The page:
John McEnroe: Serena Williams should run for US President
John McEnroe has always been outspoken. He was outspoken on the court as a player and he's been consistently outspoken from the commentary box.
In an interview with the BBC, the 56-year-old American, who won seven Grand Slam singles titles, gave me his latest ideas for revitalising tennis and also talks politics and social welfare.
Specifically, he thinks Serena Williams should become president of the United States - with him as vice-president, of course...
"I would have thought that a woman would have become president before a black man. What I think is frustrating for Americans is that it feels like more was going to change with Obama. So maybe we need a black woman - maybe we get Serena to run."
McEnroe the social reformer
McEnroe admits quite happily that it is "against my nature to try and work within a system and be a politician".
But there is plenty he would like to change. It frustrates him that tennis remains a predominantly white sport and that families are being priced out of the world's most expensive capitals.
"It seems like the richer you are, the more chance you have of paying less tax. Why have real estate prices gone absolutely insane in London and New York?"
It didn't take long for me to realise that this was a rhetorical question.
"Because there's a bunch of foreigners that want to park their money somewhere - in a lot of cases, for mysterious reasons - and yet they are paying all types of crazy money and that has forced the average person out," he continued.
|JP McEnroe Grand Slam titles|
|Wimbledon singles champion 1981, 1983, 1984|
|US Open singles champion 1979, 1980, 1981, 1984|
|Wimbledon doubles champion 1979, 1981, 1983, 1984, 1992|
|US Open doubles champion 1979, 1981, 1983, 1989|
"You need a thriving middle class and if you don't have that, I think it becomes something different than it was ever planned to be.
"The way things are going, in 20 years you are going to have to go onto the Triborough Bridge [in New York] and show someone a card that says your net worth is at least a million dollars - or they're not even going to let you in the place."
Why are tennis players expected to behave as if it was 1955?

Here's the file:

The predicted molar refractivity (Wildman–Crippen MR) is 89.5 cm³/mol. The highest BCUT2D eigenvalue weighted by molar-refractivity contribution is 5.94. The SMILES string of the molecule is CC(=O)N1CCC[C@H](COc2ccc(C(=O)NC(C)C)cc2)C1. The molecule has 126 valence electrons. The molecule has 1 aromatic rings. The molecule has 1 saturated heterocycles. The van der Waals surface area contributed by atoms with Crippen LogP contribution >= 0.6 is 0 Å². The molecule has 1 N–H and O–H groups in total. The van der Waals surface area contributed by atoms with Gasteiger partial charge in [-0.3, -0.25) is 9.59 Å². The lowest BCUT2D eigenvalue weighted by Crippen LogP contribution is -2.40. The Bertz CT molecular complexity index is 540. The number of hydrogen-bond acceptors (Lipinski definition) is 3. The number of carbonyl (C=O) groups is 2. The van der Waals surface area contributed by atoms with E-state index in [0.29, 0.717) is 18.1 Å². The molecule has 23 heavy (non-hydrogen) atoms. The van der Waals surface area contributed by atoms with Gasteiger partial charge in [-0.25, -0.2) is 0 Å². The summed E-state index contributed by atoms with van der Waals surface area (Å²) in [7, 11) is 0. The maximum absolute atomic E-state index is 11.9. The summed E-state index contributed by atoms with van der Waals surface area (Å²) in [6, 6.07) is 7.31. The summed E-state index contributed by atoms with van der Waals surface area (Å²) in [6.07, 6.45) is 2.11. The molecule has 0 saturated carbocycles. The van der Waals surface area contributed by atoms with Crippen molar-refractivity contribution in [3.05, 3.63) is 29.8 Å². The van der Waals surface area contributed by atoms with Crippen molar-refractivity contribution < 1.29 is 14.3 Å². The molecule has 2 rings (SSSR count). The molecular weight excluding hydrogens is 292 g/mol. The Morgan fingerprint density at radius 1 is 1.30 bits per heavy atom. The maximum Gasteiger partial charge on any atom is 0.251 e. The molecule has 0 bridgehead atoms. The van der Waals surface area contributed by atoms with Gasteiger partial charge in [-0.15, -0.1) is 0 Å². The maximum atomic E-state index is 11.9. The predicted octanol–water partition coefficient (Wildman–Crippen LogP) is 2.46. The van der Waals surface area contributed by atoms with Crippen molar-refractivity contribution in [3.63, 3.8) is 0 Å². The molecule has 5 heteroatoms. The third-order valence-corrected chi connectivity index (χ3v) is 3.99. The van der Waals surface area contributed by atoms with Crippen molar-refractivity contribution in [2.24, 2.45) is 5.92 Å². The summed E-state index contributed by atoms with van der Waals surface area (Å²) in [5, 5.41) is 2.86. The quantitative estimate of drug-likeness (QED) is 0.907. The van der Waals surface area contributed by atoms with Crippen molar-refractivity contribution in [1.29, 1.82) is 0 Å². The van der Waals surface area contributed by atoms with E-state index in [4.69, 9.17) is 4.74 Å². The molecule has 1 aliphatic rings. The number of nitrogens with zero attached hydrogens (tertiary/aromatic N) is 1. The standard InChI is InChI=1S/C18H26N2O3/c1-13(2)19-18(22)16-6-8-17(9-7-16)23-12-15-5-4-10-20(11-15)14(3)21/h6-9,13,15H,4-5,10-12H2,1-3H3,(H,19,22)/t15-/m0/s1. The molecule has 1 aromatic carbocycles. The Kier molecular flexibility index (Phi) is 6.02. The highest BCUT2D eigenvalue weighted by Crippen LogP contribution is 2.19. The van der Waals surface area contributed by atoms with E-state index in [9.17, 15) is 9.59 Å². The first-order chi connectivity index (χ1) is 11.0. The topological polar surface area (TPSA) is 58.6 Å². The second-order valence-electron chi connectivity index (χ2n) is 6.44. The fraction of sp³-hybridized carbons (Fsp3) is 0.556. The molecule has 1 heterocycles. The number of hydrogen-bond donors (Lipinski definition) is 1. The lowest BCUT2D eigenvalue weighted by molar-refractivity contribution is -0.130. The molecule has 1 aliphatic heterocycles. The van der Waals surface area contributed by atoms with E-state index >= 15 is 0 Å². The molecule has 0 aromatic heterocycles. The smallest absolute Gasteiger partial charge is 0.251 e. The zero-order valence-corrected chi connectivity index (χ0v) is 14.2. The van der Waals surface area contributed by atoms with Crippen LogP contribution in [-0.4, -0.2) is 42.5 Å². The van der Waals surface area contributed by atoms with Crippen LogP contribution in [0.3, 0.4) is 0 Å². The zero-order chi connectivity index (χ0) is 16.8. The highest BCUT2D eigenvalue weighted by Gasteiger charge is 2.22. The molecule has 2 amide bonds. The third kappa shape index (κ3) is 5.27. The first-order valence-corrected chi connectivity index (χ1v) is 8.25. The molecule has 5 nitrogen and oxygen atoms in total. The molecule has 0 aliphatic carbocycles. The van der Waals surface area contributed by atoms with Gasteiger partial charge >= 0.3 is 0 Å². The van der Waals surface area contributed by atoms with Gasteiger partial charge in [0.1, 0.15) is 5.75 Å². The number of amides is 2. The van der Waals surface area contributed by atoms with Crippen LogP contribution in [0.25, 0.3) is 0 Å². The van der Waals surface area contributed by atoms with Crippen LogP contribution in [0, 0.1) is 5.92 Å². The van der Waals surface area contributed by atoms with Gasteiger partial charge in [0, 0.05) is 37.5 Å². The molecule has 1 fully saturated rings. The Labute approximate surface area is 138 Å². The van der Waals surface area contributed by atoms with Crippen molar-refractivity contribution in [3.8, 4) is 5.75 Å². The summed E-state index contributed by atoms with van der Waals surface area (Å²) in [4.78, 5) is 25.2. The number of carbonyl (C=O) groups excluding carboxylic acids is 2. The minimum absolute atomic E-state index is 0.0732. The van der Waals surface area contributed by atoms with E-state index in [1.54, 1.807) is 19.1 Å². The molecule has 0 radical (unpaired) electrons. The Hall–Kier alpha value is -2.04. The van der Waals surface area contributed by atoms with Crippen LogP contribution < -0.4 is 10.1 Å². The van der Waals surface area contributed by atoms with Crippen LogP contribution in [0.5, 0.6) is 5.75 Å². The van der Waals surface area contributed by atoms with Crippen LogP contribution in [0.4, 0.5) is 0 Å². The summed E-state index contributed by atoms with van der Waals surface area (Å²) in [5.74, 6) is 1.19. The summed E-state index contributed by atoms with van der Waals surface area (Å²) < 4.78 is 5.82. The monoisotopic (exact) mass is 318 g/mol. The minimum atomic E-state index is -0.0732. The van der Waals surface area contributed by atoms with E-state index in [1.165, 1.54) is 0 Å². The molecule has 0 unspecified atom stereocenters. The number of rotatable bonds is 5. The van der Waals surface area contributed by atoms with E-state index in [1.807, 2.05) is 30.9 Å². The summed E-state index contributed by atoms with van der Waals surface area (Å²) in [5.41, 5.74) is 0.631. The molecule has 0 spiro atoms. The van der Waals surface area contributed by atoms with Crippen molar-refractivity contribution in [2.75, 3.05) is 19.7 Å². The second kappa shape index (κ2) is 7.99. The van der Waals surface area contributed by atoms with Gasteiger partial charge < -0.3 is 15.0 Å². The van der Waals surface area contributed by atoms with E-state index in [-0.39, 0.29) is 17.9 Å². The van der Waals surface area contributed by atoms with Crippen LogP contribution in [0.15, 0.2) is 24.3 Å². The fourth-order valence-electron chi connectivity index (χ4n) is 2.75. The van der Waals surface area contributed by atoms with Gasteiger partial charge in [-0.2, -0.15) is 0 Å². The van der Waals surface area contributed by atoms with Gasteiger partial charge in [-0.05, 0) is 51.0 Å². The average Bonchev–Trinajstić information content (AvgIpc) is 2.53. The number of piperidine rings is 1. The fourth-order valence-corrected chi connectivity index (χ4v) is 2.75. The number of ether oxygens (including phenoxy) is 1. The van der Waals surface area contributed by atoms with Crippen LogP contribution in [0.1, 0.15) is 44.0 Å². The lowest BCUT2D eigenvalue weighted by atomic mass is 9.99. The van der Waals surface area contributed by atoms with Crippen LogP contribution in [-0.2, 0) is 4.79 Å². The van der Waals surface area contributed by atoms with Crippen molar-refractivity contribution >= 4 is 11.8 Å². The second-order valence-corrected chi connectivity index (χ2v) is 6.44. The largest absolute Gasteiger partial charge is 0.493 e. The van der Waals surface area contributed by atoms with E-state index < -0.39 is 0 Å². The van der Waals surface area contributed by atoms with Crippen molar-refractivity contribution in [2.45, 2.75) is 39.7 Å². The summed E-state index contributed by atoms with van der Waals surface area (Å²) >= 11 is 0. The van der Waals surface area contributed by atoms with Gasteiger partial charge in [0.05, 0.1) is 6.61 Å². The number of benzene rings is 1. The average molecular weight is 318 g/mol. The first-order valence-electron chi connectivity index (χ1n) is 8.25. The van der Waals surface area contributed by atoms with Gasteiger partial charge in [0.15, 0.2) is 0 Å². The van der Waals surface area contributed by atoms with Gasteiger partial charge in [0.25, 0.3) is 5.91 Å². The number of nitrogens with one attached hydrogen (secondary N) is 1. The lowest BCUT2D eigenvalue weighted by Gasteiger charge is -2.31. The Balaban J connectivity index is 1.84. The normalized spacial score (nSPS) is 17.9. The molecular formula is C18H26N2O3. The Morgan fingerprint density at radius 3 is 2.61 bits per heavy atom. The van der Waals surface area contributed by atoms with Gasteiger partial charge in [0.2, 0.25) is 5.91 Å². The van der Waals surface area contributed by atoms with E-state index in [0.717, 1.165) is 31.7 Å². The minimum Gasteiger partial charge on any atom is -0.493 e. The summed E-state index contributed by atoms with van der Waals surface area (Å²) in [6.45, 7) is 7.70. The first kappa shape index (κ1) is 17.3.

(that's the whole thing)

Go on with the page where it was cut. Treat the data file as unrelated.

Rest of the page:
McEnroe's views on the future of tennis are especially relevant, as he is a member of the ATP's Legends Advisory Board, which has been tasked with coming up with ideas to make the sport even more appealing in future.
The ATP's executive chairman Chris Kermode should expect to do a lot of listening when he meets McEnroe for lunch in the next couple of days.
"When I came on the tour," McEnroe continued, "I thought, why don't they treat tennis players the same way they look at football players? Because I've got news for you, when they are on the pitch, they are not saying 'Hello, how are you?' out there.
"Even the cricketers are probably going at each other - something tells me they are trash talking a bit. It was totally like tennis players have to act a certain way - well, why do we have to act a certain way they acted 60 years ago? The women got the right to vote in 1920 in America - does that mean we should think the way people thought in 1910?"
Do we really need line judges?
And in a similar vein, McEnroe thinks the sport would be a lot more exciting if players were asked to call their own lines. It will be trialled on the US seniors' circuit over the next couple of months.
"Murray, you bum, you just cheated Nadal, and vice versa," McEnroe imagines the crowd shouting out if the implausible suggestion ever became official policy.
"It would have this incredible excitement and you wouldn't know what was going to happen and that is part of what makes sport so great.
"Things would get a whole lot more intense, and I'm telling you, 30% more exciting. We've got to think ahead 10 or 20 years from where tennis is now, and think bigger picture to get back in the mix along with the top sports."
Scrap the warm-up
McEnroe will have much more support for his desire to abolish the five-minute knock-up that precedes every match - as it can break the tension of the occasion. Instead, he would take a leaf out of boxing's book.
"Boxers come out into the ring," he said. "They are about to tear each other's head off and possibly your life is at stake. They don't go out there and tap each other, hit each other: for that first punch, your anticipation is 'Wow!'"
Introduce a deciding set tie-break in every Grand Slam
The US Open is currently the only one of the four Grand Slams to allow a final set tie-break.
McEnroe is convinced that Wimbledon, Roland Garros and the Australian Open should follow suit - arguing it is inhumane to expect players to continue past six-all in the fifth set.
"These people play four or five hours and is it not enough that they've got to go to six-all in the fifth: after all that time, the stress and the fact that they've got to go out and potentially play four, five or six more matches?"
In the spirit of compromise - could he really become a consensus politician? - McEnroe suggests a final set tie-break could kick in at 10-all, or even 15-all, but is adamant that he never wants to see a repeat of John Isner's 70-68 final set win over Nicolas Mahut at Wimbledon 2010.
"I think it was the perfect time to change the rule that day. Don't ever, ever, as long as we have a sport called tennis, put two people through that again. Did you see him the next day? The guy looked like a statue. He couldn't even take a seat. Laughable. Do we have to have people endure this hell, the torture, where these guys weren't the same people for six months?"
Boris Becker, Mats Wilander, Lleyton Hewitt and Carlos Moya are the other members of the Legends Advisory Board. They will do well to get a word in edgeways.
Download the podcast to listen to the whole interview with John McEnroe.